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  • New house inspection, no water pressure

    A friend of mine is buying a house and posed me some concerns I didn't know how to reassure. All of what I'm about to tell you is third-hand, so I may get some of the details wrong; thanks in advance for your patience.

    The house has been winterized, by which I presume that all valves are opened and the pipes are filled with some kind of anti-freeze; certainly the toilet bowls are. City water is not turned on. He had an inspector test the system - city water off, so they used a generator? Wha--? - and the report said that they couldn't get any pressure on the pipes.

    My friend is panicking because he's afraid he's committed to a house with leaks in every pipe. I suggested back to him that one open faucet somewhere in the house could return that sort of result, but I really don't know. I've no experience here.

    Can someone shed some light on what could possibly be going on?
    Bill in Kansas City, MO

    Measure with a micrometer
    Mark with a crayon
    Cut with an axe.

  • #2
    You cannot test water pressure without WATER running in the pipes full stop no question.
    Racking my brain on how to use a generator to test water pressure and I came up with nothing, I guess you could use a generator to power a compressor and use air to pressurize the lines, problem here is that you would have to use such low "AIR" pressure or risk damaging the water lines. Typically household water pressure is somewhere in the range of 30 to 60 PSI. Assuming all valves were shut (and not leaking) and the H2O tank valves including the pressure relief valve were shut and the water meter had not been removed (this is common when cities turn off water to a premises) that compressor would have had to run for a fairly long time to not only pressurize itself but also the ENTIRE house. Again the huge risk in doing this would be any loose connection or leaky valve would negate any air pressure test or possibly damage the system.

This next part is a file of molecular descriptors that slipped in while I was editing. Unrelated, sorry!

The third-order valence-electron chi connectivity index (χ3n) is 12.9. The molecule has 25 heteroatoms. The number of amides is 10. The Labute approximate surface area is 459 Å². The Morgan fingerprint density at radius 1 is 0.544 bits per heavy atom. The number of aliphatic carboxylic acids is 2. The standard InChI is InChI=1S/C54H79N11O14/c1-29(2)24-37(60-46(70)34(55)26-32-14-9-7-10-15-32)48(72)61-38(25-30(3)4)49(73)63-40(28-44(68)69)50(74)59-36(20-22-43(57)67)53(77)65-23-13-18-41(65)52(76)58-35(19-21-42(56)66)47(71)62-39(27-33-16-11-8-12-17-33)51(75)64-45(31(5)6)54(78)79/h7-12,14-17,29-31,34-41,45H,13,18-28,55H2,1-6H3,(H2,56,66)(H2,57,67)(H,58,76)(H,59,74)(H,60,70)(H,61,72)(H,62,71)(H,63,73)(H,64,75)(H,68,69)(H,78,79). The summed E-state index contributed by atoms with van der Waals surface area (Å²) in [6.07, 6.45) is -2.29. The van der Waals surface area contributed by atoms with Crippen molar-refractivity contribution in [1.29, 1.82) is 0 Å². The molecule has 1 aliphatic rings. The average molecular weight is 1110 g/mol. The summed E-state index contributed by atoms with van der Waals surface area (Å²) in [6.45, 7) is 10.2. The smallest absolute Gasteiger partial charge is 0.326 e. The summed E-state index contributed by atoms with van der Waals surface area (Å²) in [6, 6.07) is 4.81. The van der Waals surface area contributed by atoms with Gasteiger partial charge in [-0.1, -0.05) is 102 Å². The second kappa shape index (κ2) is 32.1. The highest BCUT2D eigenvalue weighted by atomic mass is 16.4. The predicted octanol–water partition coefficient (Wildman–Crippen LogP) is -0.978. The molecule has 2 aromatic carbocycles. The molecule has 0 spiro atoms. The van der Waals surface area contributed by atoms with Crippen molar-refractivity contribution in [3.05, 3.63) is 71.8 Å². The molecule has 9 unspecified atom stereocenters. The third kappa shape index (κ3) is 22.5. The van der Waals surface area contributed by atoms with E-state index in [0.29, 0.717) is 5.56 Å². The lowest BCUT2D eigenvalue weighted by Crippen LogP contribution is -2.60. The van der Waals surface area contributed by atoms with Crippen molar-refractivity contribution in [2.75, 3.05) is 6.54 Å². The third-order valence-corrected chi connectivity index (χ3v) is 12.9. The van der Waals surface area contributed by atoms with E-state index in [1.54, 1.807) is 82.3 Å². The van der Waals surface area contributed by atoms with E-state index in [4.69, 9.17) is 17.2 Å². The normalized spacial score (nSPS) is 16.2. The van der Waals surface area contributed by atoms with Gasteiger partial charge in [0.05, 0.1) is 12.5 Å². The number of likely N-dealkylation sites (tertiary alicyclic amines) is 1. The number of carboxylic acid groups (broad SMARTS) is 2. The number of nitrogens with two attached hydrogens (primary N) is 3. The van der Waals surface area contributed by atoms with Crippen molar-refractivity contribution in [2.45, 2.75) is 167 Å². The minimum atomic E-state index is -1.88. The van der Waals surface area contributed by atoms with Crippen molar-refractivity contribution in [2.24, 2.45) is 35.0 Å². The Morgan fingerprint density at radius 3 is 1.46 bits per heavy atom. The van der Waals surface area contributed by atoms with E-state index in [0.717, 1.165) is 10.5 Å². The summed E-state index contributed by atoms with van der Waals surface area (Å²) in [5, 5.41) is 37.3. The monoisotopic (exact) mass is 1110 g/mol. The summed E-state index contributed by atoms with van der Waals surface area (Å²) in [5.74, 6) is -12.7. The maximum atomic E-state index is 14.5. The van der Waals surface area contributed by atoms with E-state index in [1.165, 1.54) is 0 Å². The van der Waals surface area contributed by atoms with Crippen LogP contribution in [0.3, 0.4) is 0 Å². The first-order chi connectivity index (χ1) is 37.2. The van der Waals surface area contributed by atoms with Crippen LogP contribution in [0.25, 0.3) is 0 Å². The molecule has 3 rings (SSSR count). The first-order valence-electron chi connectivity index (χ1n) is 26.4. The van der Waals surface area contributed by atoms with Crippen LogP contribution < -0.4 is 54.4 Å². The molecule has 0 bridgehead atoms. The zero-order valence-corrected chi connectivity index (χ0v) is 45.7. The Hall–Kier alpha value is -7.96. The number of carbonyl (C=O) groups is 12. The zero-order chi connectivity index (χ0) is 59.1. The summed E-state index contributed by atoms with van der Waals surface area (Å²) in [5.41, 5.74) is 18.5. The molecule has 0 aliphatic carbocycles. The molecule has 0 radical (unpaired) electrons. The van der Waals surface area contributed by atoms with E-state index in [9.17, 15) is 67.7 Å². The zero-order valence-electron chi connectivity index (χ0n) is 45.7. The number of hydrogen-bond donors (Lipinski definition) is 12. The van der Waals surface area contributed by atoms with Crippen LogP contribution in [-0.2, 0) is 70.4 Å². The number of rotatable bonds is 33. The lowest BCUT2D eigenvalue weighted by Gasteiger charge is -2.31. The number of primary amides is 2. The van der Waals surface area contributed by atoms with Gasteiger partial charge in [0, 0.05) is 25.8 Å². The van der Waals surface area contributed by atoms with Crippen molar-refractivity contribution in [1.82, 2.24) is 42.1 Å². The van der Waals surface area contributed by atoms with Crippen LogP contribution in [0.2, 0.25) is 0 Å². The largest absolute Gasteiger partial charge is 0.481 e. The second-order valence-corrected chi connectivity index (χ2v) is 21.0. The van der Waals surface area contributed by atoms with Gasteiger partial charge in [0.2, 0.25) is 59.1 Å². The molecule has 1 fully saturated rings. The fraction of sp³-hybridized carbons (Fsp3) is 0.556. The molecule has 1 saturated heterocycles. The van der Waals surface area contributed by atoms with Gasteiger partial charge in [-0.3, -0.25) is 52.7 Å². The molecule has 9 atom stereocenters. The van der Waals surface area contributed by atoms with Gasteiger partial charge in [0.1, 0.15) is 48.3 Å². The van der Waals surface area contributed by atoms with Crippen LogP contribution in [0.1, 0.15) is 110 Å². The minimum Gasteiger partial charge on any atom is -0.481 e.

Faucets are not designed to be "air" tight they are designed to be water tight and like mentioned any old valve/washer that is open or faulty would negate an air test (even if it was a good idea)

    More importantly I'd be questioning the validity of a home inspector (and his other inspections on this home) that attempted to test a water system that is clearly turned off (city water turned off).
    Little about a lot and a lot about a little.
    Every day is a learning day.

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    • #3
      system testing

      plumbers use an air pump like for tires with an air gauge and air fitting to test capped off water lines.
      they pump up the system to about 45 lbs and leave it overnight. if it don't leak air, it passes. if it leaks more than 2-3 lbs the inspection fails [bad solder joints, loose valves etc]
      a winterized home uses anti-freeze in the toilet bowls. hot water and cold water lines are disconnected and blown out with compressed air and left open.

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      • #4
        Yep, I'm well aware of "testing" but that is always overnight particularly for city/county inspectors. No home inspector should perform this test in the line of a "home inspection" That would be like him using a generator to power the house to test a GFCI.
        Little about a lot and a lot about a little.
        Every day is a learning day.

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        • #5
          inspection

          yeah, I'm aware of that. But an inspection is just that - INSPECTION.
          that means they just look for discrepancies not do the actual testing.

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          • #6
            Originally posted by HayZee518 View Post
            plumbers use an air pump like for tires with an air gauge and air fitting to test capped off water lines.
            they pump up the system to about 45 lbs and leave it overnight. if it don't leak air, it passes. if it leaks more than 2-3 lbs the inspection fails [bad solder joints, loose valves etc]